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PostPosted: Thu, 12. Oct 17, 23:55    Post subject: Reply with quote Print

The Spanish leadership fault probably refers to the reform of the Catalonian estatuto de autonomía (autonomic bylaws) in 2006. That was done and approved by a legal referendum by Catalonia but when it did reach the Central government chambers for approval, it was diluted and some parts were contested as anti constitutional by the PP (right party in Spain).

A really bitter judicial battle did follow in Spain constitutional tribunal, not only by the PP and the Catalonian government but by the party in power at that time the PSOE (socialist party).

The main problem was that some of the new Bylaws did put the foundations for Catalonia to be independent and a complete lack of dialogue by the PP, in the opposition in those days.

Obviously the "diluted" new bylaws were not exactly what Catalonia voted so a lot of resentment was generate by that.

One of the good things to come out of this is that the Central Government (PP, right party) in exchange for the support of PSOE (socialist party) is the promise to study a reform of the Constitution that deals with the Autonomic regions in six months.


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Morkonan





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PostPosted: Fri, 13. Oct 17, 00:14    Post subject: Reply with quote Print

Great posts, Santi! Thanks for explaining the situation!

To touch on a common theme, here: Sovereignty.

Sovereignty issues are a nation's "self-made" problem. In some cases, they're only "surface features", like the difficulties some have in fully understanding the United States and its "Representative Republic" that vests a great deal of power and authority in the governments of individual member States.

But, other sovereignty issues are much more troubling and extreme, especially when one is dealing with provinces that have been given a great deal of "independence" that is largely due to ethnic or cultural differences. The most extreme case is the semi-autonomous regions in Pakistan, which are a haven for terrorist groups and radical militants.

A stable nation can not afford questions of sovereignty. Cases like the Georgia-Ossetia Conflict are clear demonstrations of what happens when issues of national sovereignty come into question. And sovereignty "land grabs" by certain nations... Crimea, anyone? A "presumably" culturally different, somewhat independent, strategically vital, part of a country questions sovereignty and then... the question gets answered.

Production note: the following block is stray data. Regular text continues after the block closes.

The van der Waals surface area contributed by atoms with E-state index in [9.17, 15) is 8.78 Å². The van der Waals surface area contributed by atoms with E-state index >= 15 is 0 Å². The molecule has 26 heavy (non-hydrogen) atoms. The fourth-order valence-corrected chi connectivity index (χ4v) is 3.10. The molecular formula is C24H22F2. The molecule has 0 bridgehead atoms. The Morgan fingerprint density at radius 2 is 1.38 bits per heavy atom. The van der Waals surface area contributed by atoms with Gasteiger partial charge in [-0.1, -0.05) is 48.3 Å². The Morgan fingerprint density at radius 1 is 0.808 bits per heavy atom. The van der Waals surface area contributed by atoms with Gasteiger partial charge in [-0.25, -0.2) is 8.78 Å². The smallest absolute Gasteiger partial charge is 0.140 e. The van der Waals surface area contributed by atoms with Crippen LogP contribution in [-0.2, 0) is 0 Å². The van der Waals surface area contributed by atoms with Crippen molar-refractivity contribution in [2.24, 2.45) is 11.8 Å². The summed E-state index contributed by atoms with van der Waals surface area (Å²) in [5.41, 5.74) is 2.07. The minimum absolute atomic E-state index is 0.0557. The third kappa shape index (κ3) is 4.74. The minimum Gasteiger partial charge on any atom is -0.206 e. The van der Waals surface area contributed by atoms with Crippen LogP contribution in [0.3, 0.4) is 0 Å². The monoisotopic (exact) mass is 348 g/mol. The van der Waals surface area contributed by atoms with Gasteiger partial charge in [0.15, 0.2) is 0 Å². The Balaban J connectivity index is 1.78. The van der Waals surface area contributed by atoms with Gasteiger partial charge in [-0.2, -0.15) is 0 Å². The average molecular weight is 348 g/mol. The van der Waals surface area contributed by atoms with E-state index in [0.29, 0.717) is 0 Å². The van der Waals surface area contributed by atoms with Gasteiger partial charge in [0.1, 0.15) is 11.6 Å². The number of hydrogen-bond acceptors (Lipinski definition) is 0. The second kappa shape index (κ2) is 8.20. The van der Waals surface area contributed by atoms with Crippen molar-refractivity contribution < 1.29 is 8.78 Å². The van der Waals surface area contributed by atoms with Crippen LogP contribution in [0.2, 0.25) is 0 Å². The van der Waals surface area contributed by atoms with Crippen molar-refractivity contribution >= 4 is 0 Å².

These examples aren't "wars" in a classic sense. They're a route to conflict that directly involves issues of acknowledged independence with the parent-nation accepting limited sovereignty, or ignoring that outcome, which results in further separation, possible loss of the region or direct or third-party conflicts. As these sorts of examples show, sovereignty issues that surround regions that are culturally or ethnically isolated from the rest of the country are particularly dangerous.

When a sovereignty issue becomes legitimized, it's dangerous. It invites, some might suggest "demands", further conflict. And then, someone yells "Freedom" and inspires people to start picking up guns for a "righteous cause"...

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PostPosted: Fri, 13. Oct 17, 08:35    Post subject: Reply with quote Print

I think the it will come down to economics, they can survive as one nation but split into individual part/s, whoever that maybe, is going to have the kind of economy to grow in any meaningful way. Business is already leaving Catalonia, even though nothing has actually happened yet and I doubt tourism alone is enough to sustain them, one more terror attack and you could find your GDP suffering for years, if visitors is you main source of money.


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korio
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PostPosted: Fri, 13. Oct 17, 09:12    Post subject: Reply with quote Print

Morkonan wrote:
And then, someone yells "Freedom" and inspires people to start picking up guns for a "righteous cause"...


And that's exactly what they are trying.

Spanish politicians are corrupt, some people are already suggesting that they are forcing this "independance" bull before countrys like Andorra give the full bank data to the EU, this will potentially expose all the money they have stolen from the country into their own pockets.

As always, there is a lot of bull being thrown from each side, and the "normal" people are the ones being hit by that bull.

I have even seen kids voting, people bringing kids to the voting places where they knew for sure was going to be police and more than probably violence...

I have also seen a women trying to take the shielded hat from a police, then the police hit her, and everyone accusing the police of brutality....

And in the end, as always, all of this is just for someone hidden in the dark to full his pockets.